The research group of atomic spin gyroscope from the National Time Service Center of the Chinese Academy of Sciences developed a hybrid atomic spin oscillator based on a Rb-Xe atomic comagnetometer.
The research is recently published in Physical Review Applied on July 14.
Atomic comagnetometers have been used in many areas. They can be used for fundamental physical studies such as searching for exotic spin-dependent interaction and axion-like particle, a potential candidate particle for dark matter. High sensitivity atomic comagnetometers are also used in practical applications such as inertial navigation gyroscope and biomagnetism detection, such as human magnetocardiography (MCG) and magnetoencephalography (MEG).
The key parameter limiting the sensitivity of comagnetometers is the atomic spin coherence time. In the demonstrated setup, a close loop self-driven field was utilized to realize the non-decaying spin oscillation signal, prolonging the coherence time to infinite.
"In this way, the comagnetometer works as an active atomic clock, e.g. hydrogen maser, forming a Rb-Xe spin oscillator, whose oscillation frequency is highly sensitive to magnetic field variations", said prof. LIU Guobin, the corresponding author of the work.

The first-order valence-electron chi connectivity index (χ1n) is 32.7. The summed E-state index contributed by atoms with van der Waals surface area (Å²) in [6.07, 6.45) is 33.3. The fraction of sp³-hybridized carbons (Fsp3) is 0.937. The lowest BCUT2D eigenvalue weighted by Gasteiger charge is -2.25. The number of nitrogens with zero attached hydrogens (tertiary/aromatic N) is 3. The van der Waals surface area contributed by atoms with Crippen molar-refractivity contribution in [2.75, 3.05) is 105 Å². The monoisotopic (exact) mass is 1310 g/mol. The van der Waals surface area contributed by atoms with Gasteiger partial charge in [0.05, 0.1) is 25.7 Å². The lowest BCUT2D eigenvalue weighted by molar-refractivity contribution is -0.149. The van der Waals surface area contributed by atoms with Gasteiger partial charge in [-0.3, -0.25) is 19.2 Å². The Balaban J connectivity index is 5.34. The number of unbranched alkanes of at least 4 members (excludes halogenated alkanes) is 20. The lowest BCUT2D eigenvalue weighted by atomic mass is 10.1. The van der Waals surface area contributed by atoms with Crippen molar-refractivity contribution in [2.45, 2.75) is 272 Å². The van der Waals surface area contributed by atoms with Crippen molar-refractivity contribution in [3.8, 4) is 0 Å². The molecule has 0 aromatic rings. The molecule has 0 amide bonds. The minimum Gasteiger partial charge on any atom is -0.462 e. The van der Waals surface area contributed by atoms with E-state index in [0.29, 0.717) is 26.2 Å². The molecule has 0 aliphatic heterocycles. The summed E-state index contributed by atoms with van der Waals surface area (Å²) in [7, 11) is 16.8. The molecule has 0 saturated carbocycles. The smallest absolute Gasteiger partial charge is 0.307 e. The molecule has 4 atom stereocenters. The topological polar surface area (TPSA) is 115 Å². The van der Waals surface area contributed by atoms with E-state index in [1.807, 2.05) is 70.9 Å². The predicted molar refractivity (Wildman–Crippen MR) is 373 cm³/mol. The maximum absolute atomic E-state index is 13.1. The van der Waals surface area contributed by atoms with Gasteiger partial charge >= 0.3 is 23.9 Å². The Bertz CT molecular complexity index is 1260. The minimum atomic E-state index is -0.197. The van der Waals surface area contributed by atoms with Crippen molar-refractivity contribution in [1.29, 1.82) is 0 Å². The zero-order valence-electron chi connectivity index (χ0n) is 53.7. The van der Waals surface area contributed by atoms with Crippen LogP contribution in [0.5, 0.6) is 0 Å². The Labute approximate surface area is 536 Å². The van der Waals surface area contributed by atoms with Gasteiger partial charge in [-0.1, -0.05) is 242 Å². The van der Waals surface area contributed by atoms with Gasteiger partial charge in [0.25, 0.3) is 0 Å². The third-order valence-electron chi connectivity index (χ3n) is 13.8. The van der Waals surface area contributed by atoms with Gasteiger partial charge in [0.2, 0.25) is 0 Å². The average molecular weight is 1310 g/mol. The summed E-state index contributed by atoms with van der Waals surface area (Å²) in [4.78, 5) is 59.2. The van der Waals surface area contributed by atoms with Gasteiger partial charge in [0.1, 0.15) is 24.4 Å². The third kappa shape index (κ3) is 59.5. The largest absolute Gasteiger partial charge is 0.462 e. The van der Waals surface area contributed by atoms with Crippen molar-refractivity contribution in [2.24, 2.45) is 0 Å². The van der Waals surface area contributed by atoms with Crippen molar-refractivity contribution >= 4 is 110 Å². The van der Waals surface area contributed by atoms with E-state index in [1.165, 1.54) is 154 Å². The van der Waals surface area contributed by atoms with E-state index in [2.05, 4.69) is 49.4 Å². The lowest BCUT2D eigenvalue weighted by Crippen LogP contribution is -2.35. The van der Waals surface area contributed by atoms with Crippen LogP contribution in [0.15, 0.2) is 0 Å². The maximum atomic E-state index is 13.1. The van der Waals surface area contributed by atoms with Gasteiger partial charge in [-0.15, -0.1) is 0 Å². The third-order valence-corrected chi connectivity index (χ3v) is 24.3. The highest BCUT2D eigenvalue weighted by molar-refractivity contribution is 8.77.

As an atomic magnetometer, the Rb-Xe spin oscillator realized a sensitivity <10 fT/Hz1/2 at the frequency range of 0.01-10 Hz. In a long term running up to 2000 seconds averaging time, the absolute frequency instability reaches to about 3*10-6 Hz (the Earth rotation rate is about 11*10-6 Hz).
The results are preliminary. Further analysis shows that the limit of frequency instability is at the level of 10 nHz or even below, which can potentially serve as the gyroscope for inertial navigation or Earth rotation monitoring.
Fig. 1 The experimental setup of the Rb-Xe spin oscillator.（Imaged by NTSC）
Fig. 2 The magnetic sensitivity of the Rb-Xe spin oscillator.（Imaged by NTSC）
Fig. 3 The frequency instability of the spin oscillator up to 2000 seconds.（Imaged by NTSC）
National Time Service Center, Chinese Academy of Sciences